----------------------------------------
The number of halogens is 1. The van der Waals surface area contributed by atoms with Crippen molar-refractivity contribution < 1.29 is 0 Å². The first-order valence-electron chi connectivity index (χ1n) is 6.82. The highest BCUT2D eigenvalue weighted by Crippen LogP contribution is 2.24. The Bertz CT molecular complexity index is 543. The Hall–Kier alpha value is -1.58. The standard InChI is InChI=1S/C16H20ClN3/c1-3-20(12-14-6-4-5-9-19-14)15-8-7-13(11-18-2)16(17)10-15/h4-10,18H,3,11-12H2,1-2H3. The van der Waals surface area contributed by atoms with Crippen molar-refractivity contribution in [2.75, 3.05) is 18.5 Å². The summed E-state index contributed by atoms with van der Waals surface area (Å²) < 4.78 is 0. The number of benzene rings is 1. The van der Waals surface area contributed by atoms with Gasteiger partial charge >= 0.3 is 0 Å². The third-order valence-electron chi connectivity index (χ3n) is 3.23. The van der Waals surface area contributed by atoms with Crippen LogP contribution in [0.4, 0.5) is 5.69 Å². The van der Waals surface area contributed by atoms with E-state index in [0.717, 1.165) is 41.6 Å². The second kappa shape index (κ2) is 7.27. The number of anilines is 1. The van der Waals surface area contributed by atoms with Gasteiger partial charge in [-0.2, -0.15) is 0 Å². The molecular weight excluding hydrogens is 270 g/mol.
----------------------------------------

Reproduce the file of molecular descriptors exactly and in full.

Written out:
The number of halogens is 1. The van der Waals surface area contributed by atoms with Crippen molar-refractivity contribution < 1.29 is 0 Å². The first-order valence-electron chi connectivity index (χ1n) is 6.82. The highest BCUT2D eigenvalue weighted by Crippen LogP contribution is 2.24. The Bertz CT molecular complexity index is 543. The Hall–Kier alpha value is -1.58. The standard InChI is InChI=1S/C16H20ClN3/c1-3-20(12-14-6-4-5-9-19-14)15-8-7-13(11-18-2)16(17)10-15/h4-10,18H,3,11-12H2,1-2H3. The van der Waals surface area contributed by atoms with Crippen molar-refractivity contribution in [2.75, 3.05) is 18.5 Å². The summed E-state index contributed by atoms with van der Waals surface area (Å²) < 4.78 is 0. The number of benzene rings is 1. The van der Waals surface area contributed by atoms with Gasteiger partial charge >= 0.3 is 0 Å². The third-order valence-electron chi connectivity index (χ3n) is 3.23. The van der Waals surface area contributed by atoms with Crippen LogP contribution in [0.4, 0.5) is 5.69 Å². The van der Waals surface area contributed by atoms with E-state index in [0.717, 1.165) is 41.6 Å². The second kappa shape index (κ2) is 7.27. The number of anilines is 1. The van der Waals surface area contributed by atoms with Gasteiger partial charge in [-0.2, -0.15) is 0 Å². The molecular weight excluding hydrogens is 270 g/mol.